The opioid epidemic continues unabated in the United States, with the rate of opioid overdose deaths having quadrupled since 1999, according to the U.S. Department of Health and Human Services. It seems that each week, a new setback occurs in the fight against the opioid epidemic. The most recent crisis is the appearance of a mysterious new opioid compound that public health officials have called “grey death” for its lethal consequences.
What Is Grey Death?
Over the past few months, police conducting drug seizures began noticing a peculiar new drug in addition to the heroin, prescription painkillers, fentanyl, and other opioids that have become commonplace as the opioid crisis has swept across the United States. Called “grey death,” the drug has been linked to several overdose deaths, most of which have been concentrated in the South. Georgia is a hotspot for the drug, with police in the state reportedly seizing more than 50 batches of grey death over the past several months. The majority of these seizures have occurred in metro Atlanta, which has been ravaged by the opioid crisis. More recently, police in Ohio, Pennsylvania, and Alabama have confirmed the presence of grey death in those states as well.
There is no easy answer to the question of what grey death is. Authorities have been perplexed by the presence of the drug, and toxicology studies are still underway. Samples taken from different drug seizures have yielded a different cocktail of opioids, all with the same characteristic grey appearance. Grey death may include heroin, fentanyl, the designer drug U-47700 (sometimes called “pink”), the elephant tranquilizer carfentanyl, and other compounds resembling fentanyl. Each of these drugs is present in relatively low concentrations. However, fentanyl is 50 times more powerful than morphine, and other drugs may be even stronger than fentanyl. As a result, even tiny amounts of these compounds can be lethal.
What Makes Grey Death So Deadly?
Grey death varies in consistency from batch to batch. In general, it looks like a concrete mixture with a pale grey appearance. However, even the grey color has caused consternation among drug experts. According to a forensic chemist at the Georgia Bureau of Investigation, it is unclear what makes grey death grey, as “nothing in and of itself should be that color.” What authorities do know is that the drug is extraordinarily dangerous and may lead to a spike in opioid overdose deaths.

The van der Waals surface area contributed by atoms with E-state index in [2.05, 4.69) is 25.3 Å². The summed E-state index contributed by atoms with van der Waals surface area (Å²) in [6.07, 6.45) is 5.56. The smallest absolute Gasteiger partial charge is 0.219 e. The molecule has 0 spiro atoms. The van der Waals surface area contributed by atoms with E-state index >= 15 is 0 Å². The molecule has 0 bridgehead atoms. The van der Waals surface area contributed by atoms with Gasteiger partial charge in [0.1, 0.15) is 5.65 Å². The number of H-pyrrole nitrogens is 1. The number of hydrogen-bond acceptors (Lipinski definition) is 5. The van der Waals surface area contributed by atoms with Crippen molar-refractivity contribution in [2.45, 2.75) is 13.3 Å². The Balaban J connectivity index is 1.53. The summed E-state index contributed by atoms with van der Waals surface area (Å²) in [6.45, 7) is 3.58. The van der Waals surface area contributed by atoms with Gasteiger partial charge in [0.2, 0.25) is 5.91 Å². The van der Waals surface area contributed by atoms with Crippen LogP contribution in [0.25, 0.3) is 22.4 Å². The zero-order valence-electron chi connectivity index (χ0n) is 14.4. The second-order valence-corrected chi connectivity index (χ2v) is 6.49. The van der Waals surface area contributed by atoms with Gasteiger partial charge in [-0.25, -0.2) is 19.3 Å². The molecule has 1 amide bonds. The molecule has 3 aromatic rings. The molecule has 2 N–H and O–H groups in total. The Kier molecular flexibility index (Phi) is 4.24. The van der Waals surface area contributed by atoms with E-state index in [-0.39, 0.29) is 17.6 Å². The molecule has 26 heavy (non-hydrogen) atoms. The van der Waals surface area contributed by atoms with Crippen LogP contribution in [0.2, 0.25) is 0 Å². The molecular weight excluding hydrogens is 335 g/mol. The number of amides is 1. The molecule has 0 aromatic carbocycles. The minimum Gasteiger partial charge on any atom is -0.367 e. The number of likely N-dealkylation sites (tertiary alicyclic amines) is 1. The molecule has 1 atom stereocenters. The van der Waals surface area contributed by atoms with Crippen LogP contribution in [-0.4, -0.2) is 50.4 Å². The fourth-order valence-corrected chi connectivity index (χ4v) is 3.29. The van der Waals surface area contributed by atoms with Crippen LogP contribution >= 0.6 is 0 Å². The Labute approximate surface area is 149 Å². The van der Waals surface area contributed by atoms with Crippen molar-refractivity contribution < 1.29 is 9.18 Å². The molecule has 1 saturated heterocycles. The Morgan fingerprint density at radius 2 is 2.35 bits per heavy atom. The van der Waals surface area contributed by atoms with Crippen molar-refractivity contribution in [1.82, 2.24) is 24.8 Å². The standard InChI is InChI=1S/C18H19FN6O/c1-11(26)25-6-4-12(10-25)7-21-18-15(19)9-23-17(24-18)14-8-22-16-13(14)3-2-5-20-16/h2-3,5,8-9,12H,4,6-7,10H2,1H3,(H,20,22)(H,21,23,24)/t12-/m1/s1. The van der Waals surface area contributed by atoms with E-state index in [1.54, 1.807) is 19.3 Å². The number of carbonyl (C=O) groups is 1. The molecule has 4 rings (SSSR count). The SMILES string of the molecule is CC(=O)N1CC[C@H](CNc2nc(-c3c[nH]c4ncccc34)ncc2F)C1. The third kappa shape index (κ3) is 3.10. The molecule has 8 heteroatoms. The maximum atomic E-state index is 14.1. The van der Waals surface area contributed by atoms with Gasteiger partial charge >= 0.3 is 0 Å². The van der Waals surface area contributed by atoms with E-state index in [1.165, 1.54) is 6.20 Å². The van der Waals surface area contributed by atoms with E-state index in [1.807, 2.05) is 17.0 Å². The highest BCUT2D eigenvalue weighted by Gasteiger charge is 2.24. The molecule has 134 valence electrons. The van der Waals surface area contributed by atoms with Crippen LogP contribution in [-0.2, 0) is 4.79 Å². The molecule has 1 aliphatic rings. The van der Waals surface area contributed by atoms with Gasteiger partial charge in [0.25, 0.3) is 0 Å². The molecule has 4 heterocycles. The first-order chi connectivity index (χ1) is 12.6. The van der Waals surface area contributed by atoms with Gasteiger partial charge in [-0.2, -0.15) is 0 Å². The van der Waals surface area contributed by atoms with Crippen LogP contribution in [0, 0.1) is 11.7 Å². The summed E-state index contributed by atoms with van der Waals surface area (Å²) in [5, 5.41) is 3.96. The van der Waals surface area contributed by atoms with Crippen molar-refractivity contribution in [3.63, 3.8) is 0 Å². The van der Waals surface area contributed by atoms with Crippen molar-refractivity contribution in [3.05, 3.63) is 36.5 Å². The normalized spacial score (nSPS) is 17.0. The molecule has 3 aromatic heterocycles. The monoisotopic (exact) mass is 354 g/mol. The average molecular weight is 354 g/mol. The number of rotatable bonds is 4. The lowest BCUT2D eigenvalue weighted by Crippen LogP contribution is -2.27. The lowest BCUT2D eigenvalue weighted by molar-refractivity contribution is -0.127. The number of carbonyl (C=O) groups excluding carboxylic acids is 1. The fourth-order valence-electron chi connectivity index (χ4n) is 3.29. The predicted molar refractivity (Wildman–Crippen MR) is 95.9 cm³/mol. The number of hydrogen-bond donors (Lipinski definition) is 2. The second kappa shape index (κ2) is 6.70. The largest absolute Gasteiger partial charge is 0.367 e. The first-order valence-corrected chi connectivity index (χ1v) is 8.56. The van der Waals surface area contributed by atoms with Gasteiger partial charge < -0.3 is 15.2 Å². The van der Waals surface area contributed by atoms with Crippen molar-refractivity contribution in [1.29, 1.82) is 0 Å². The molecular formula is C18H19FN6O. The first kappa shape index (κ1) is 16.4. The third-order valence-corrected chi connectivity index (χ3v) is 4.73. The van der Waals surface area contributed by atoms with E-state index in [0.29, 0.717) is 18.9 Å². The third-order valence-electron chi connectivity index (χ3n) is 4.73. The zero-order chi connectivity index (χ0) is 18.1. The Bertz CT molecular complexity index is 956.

Users of grey death can swallow, smoke, inject, or snort the drug. Each route of administration varies in how immediately the drug takes effect. However, the effects are similar: feelings of euphoria, numbing, lowered heart rate, slowed respiration, and constipation. Because of the high addictive potential of the components of grey death, individuals suffering from opioid dependence may try the drug to satisfy their intense drug cravings.
Unfortunately, grey death is much more dangerous than drugs like heroin or prescription painkillers used alone. For instance, the tranquilizer carfentanyl, which has been found in gray death, is 100 times more potent than fentanyl and 10,000 times more potent than morphine. A single flake of the drug can tranquilize an elephant, meaning that even breathing in the substance or touching it could be deadly to humans. Furthermore, many of the drugs in grey death originate overseas in Chinese laboratories, where purity of the compounds is poorly controlled. This means that a person purchasing grey death on the streets has no idea what drugs may be in the compound. Furthermore, the potency can vary wildly from one batch to the next.
How to Combat the Rise of Drugs like Grey Death
One of the biggest barriers to counteracting grey death and other opioids is that individuals on the street often have no idea what they are buying. Heroin is often laced with more potent opioids without individuals’ knowledge. Furthermore, overseas drug manufacturers continue to tweak the chemical formula of fentanyl to make similar compounds that are not regulated by the FDA.
To counteract the rise of grey death, we need a strong public response emphasizing the dangers of this drug. Increasing access to naloxone, an overdose-reversing medication, is vital to saving the lives of people experience an overdose from gray death. We also need to take a compassionate approach to drug treatment, helping those struggling with opioid dependence to get the care they need.